A team of scientists carried out a research which focuses on the Laurentide Ice Sheet. It’s a massive expanse that covered North America during the last Ice Age.
According to the research, small spikes in ocean temperatures can cause periods of rapid melting and splintering of the ice.
Moreover, climate change could drive sea levels even higher than what the models can predict. The glaciers in Greenland and Antarctica have been melting rapidly in recent years due to an upsurge in ocean temperatures.
Roughly, every 8,000 years the edges of ice sheet break off, sending a huge cluster of icebergs flowing into the Atlantic Ocean. These icebergs carry sediment from Canada's Hudson Bay and deposit the dirt on the ocean floor. They also boost sea levels by more than 6 feet over the course of hundreds of years.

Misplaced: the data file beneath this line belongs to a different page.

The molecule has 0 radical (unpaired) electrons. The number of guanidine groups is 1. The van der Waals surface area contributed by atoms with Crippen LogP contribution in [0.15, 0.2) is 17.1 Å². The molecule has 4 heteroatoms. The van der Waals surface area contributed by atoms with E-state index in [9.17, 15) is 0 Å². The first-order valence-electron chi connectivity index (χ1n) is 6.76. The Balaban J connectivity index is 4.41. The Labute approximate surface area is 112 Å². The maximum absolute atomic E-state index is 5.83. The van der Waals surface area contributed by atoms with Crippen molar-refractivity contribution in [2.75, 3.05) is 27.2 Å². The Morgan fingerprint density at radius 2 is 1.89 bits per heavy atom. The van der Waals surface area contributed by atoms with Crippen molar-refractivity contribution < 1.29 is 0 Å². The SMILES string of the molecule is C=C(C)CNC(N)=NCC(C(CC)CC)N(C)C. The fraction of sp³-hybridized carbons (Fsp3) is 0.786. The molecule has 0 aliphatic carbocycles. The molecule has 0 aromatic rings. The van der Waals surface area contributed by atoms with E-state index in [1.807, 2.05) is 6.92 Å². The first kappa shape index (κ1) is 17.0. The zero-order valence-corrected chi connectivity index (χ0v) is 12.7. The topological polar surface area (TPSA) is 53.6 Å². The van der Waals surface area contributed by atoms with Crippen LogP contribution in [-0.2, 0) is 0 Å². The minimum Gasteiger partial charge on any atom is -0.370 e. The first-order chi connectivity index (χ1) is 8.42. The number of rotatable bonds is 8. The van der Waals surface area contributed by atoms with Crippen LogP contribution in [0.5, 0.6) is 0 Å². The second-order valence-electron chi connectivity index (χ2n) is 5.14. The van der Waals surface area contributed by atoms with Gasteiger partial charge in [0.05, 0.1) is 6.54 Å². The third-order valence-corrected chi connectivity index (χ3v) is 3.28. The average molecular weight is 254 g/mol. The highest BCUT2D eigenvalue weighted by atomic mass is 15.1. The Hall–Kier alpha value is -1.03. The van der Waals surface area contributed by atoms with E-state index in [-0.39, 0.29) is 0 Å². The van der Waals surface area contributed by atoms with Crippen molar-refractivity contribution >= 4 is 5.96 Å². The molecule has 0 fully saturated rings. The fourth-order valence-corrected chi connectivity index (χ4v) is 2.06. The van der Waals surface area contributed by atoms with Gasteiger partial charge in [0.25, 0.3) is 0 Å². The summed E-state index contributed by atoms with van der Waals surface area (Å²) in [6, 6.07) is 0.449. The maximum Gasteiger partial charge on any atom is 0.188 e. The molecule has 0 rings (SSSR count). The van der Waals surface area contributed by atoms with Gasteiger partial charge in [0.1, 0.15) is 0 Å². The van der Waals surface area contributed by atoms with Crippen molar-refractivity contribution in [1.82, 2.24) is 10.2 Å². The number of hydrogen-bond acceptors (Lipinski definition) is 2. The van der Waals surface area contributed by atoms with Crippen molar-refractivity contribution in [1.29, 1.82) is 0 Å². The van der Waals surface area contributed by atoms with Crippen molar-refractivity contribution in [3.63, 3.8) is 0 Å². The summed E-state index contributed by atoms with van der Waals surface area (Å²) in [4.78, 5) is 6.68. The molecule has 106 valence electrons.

The research team focused on the role the oceans played, studied ice core and ocean-floor sediment records to examine how temperatures varied over thousands of years. And hence found that, even small changes in sub-surface ocean temperatures could lead to sea level-boosting.
Ice sheets are highly sensitive to warming in the surrounding water as well as in the air. Warm ocean water that is just tickling the edge of the ice sheets can trigger catastrophic ice retreats that could last for centuries.
As of now, predicting the future of ice sheets means understanding the changes in the ocean and air.
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